- (Refrain – Blessed is he who prepared the diligent through vigil, fasting, and prayer, and made them a vision for those who see in truth.)
- 1 – Moses, great among those who fast, was armed by means of fasting. He took off the customs of the Egyptians and loved fear of God. He hated and despised milk and honey, with which the daughter of Pharaoh raised him, and he loved fasting and prayer, and thus was brought to perfection.
- 2 – Moses, the head of those who fast, despised the bountiful table of Pharaoh. He threw away the pleasure of kingship, and loved fasting on the mountain. He fasted, and his face shone; he prayed, and his reward was celebrated. He ascended with a human appearance, and descended in heavenly splendor.
- 3 – He ascended with an earthly appearance, and descended with the glory of the angels. He ascended a man like all others, and descended a faster without equal. This fasting atop the mountain became an April filled with beauties. Moses the shepherd went up and returned, and called upon the Name of God.
Lots to say about Moses in this one. Remember the context: Moses is up on a mountain fasting and talking to God while everyone else is down at the bottom partying and making metal cows to worship. The author (again, probably Ephrem) is reminding us that our context in this world doesn’t make a difference to our religious observances. We’re supposed to fast and pray, united to God, regardless of how much stupid fun everyone else is having.
So “head of those who fast” and “great among those who fast” isn’t in comparison to others who fasted, as if he’s greater than Jesus (who, you know, fasted), but is in relation to us who also fast. It’s not about a competition between Moses and Jesus, but the example of both of them to us. As Moses despised milk and honey in verse 1, we are to despise In N Out. By the way, “despise” doesn’t mean “hate.” It means “look down on.” It’s not that milk, honey, or two double-doubles animal style are evil horrible things; it’s that they’re not a big deal. Fasting isn’t about seeing things as evil, but as small in comparison to friendship with God. The sins we “give up” during lent aren’t the same category, because our intention isn’t to return to them.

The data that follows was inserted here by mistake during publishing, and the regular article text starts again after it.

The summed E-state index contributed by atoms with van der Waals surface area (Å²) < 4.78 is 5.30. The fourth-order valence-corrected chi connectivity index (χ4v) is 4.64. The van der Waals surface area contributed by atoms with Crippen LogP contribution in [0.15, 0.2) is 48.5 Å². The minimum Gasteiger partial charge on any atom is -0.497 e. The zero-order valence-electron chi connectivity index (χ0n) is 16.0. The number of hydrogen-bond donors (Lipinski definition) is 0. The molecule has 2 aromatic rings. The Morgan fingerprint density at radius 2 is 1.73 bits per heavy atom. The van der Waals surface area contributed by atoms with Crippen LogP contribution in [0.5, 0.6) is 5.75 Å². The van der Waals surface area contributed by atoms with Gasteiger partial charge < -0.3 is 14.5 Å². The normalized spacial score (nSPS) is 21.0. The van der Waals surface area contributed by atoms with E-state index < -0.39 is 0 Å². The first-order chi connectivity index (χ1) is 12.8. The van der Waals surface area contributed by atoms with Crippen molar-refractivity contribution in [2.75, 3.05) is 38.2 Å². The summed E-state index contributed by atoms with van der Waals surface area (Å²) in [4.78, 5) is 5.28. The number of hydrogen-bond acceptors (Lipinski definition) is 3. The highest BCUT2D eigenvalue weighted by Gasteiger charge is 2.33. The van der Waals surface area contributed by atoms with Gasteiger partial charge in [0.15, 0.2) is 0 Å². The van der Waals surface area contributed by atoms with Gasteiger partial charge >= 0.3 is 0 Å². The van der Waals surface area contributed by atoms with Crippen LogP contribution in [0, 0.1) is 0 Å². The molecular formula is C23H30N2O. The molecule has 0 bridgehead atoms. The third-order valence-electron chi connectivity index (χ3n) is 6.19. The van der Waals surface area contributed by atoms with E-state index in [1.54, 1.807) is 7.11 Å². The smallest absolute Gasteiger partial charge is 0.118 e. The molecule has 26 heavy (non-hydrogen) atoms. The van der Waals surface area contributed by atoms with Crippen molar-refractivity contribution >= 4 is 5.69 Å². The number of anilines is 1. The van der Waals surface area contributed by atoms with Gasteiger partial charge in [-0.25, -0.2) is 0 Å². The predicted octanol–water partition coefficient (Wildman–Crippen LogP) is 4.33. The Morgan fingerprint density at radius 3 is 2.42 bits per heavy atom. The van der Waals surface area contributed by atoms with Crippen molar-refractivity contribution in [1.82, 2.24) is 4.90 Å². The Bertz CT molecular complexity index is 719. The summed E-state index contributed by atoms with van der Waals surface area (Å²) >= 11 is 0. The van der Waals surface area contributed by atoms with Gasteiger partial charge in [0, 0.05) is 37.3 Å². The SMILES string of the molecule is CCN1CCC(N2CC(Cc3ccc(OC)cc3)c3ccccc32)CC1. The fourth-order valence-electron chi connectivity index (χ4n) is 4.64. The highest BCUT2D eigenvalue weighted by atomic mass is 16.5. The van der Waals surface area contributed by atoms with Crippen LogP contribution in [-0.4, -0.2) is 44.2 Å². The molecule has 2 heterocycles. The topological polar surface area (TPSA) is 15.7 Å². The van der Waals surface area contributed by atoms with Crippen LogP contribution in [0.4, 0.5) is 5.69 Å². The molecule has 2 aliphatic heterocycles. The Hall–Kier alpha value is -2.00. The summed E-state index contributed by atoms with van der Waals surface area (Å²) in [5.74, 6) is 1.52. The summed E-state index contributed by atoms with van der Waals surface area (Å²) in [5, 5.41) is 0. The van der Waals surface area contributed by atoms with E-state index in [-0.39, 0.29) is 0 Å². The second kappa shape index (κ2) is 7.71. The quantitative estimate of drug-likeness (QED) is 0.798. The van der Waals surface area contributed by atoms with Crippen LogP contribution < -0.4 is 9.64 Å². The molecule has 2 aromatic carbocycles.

The concluding idea in the second and third verses is that when Moses did this, he transformed. His face shone to the point where people couldn’t look at him anymore and he had to wear a veil on his face except when talking to God on the mountain. Two important things come to mind here: first, the thing that turned Moses into a glorious, shiny, angel-like, beyond-human being was a very ordinary thing: fasting and seeing the things of this earth as small rather than tempting and imposing. Contrast this with the morons (us?) at the bottom of the mountain making the metal cow and offering sacrifices to it like a bunch of morons.
Second, the veil on Moses’s face is referenced in the Chaldean liturgy in the prayer before the Our Father, when we ask to be able to speak to God “with unveiled faces.” In that simple phrase we’re asking for the grace to detach ourselves from the world enough to become like Moses and love God enough that our hearts become blindingly bright. This is why good translations are so important, and bad translations are so bad.